‘Clock’s ticking’ on new middle school



For those who haven’t been paying attention, there were two reminders this week that the decision about how to fund a new Pulaski County middle school is less than two weeks away.

“Between now and our next meeting, a decision will be made,” said Timothy Hurst, chair of the Pulaski County School Board, during its regularly scheduled board meeting.

A day later, Andy McCready, chair of the Pulaski County Board of Supervisors, confirmed that the board will make a decision at its July 24 meeting. During Wednesday’s work session, Davenport and Company presented its analysis of how bonds will impact property taxes to support the $45.7 million project.

Hurst pointed out that the school board began the process for building a new middle school five years ago.

“And here we are five years later, and the clock’s ticking,” he said. “We’re down to 30 days or less, and a decision will be made. A decision will be made to either vote to go ahead and fund the new middle school, or a decision will be made to allow the citizens to make that decision, or a decision will be made not to build a new middle school.”

“I think the public understands we’re trying to do our very best to meet the deadline that’s given before us, and that’s exactly our goal, to meet that deadline of July 24,” McCready told those who gathered for the work session. “Don’t want to hold it up. If we need to have another meeting, we’ll have another meeting. If it needs to be at 5:30 in the morning, we’ll do it.”

Earlier in the meeting, the supervisors agreed to pay Spectrum Design $13,000 to complete an architectural review of RRMM Architects’ middle school plan by Thursday. Spectrum was the only one to bid on the project due to the tight deadline. That review will be discussed during a Thursday work session.

Calling the architectural review “a good value,” Supervisor Joe Guthrie made a motion to accept the contract, which was passed unanimously.

County Administrator Jonathan Sweet told supervisors the county is considering asking Hurt and Proffitt to do a traffic and transportation assessment on the RRMM site plan on Route 11, across from Cougar Xpress. The review will look at such things as traffic volume, signal, turn lanes, transportation infrastructure and costs. It will also look at the feasibility of Hatcher Road as an entrance to the property.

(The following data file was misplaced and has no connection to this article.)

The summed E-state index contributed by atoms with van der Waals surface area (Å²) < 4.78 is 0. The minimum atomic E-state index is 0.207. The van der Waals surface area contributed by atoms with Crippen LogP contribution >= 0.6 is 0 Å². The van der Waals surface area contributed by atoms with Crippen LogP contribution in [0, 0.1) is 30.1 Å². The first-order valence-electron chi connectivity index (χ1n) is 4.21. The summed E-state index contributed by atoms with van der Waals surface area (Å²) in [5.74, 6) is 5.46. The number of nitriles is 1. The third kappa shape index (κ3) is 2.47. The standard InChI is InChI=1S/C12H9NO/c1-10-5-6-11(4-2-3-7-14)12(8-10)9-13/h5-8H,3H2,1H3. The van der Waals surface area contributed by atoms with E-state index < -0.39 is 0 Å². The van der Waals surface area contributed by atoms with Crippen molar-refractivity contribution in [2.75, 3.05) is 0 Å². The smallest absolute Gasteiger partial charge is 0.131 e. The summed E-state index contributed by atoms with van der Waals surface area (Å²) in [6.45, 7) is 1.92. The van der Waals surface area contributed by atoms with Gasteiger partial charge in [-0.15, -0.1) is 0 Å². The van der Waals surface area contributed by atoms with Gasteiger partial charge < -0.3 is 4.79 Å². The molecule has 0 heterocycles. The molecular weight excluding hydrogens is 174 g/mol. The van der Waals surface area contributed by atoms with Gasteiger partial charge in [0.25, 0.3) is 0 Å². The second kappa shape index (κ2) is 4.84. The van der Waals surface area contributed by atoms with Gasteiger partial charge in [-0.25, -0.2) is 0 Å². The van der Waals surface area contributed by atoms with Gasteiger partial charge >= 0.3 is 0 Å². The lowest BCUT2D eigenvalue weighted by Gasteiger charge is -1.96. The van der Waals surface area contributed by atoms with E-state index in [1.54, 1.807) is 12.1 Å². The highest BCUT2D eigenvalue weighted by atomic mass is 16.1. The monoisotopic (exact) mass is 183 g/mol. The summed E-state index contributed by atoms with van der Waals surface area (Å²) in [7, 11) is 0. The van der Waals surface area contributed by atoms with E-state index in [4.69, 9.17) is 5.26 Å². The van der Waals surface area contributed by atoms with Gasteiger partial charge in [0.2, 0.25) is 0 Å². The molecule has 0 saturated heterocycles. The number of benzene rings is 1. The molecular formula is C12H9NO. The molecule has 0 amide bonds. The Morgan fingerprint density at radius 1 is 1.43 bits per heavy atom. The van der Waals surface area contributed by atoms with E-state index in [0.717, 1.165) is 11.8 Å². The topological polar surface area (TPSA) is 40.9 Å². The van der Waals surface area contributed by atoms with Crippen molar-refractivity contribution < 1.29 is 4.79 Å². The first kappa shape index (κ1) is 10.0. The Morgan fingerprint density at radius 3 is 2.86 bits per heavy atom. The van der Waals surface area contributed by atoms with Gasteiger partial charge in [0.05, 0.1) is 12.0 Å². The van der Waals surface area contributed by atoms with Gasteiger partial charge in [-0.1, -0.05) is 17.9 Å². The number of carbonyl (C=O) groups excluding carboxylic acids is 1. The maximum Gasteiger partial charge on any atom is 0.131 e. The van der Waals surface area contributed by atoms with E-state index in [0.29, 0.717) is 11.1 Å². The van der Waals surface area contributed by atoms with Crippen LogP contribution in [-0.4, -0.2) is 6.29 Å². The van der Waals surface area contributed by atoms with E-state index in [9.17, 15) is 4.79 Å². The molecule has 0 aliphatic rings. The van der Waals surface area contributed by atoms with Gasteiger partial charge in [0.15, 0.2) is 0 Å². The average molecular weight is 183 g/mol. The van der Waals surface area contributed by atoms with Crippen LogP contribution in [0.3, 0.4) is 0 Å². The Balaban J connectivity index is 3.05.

Sweet said Hurt and Proffitt “felt like they could be ready to present a report on the 20th.” He also said the total cost for the study was set “not to exceed $14,000.”

Guthrie said he thought the road study didn’t need to be done by July 24. Due to time constraints, he said if there was a “hiccup with the road study,” he would rather wait on that than the decision on a bond referendum.

Sweet added that if the traffic review revealed something surprising or unexpected, staff would share it with the school board as well. Guthrie suggested the engineering firm behind the site plan, Gay and Neel, also be told about any unexpected findings.

Courtney Rogers, a senior vice president with Davenport, explained that the firm reviewed the county’s fiances and debt to determine the amount of debt capacity the county can incur “while staying within prudent financial guidelines.” The firm also looked at debt affordability, or the ability for the county to repay the debt with cash flow, which he equated to the ability to pay a monthly credit card bill.

He said interest rates are currently 2.5 percent and, at this time, the county has a “lot of capacity” to take on more debt.

Rogers explained that Davenport looked at the county’s debt ratio as a whole, “because, if you decide five years from now you want to go out and borrow something for some other project, this middle school project is going to affect the debt as well as your own debt.”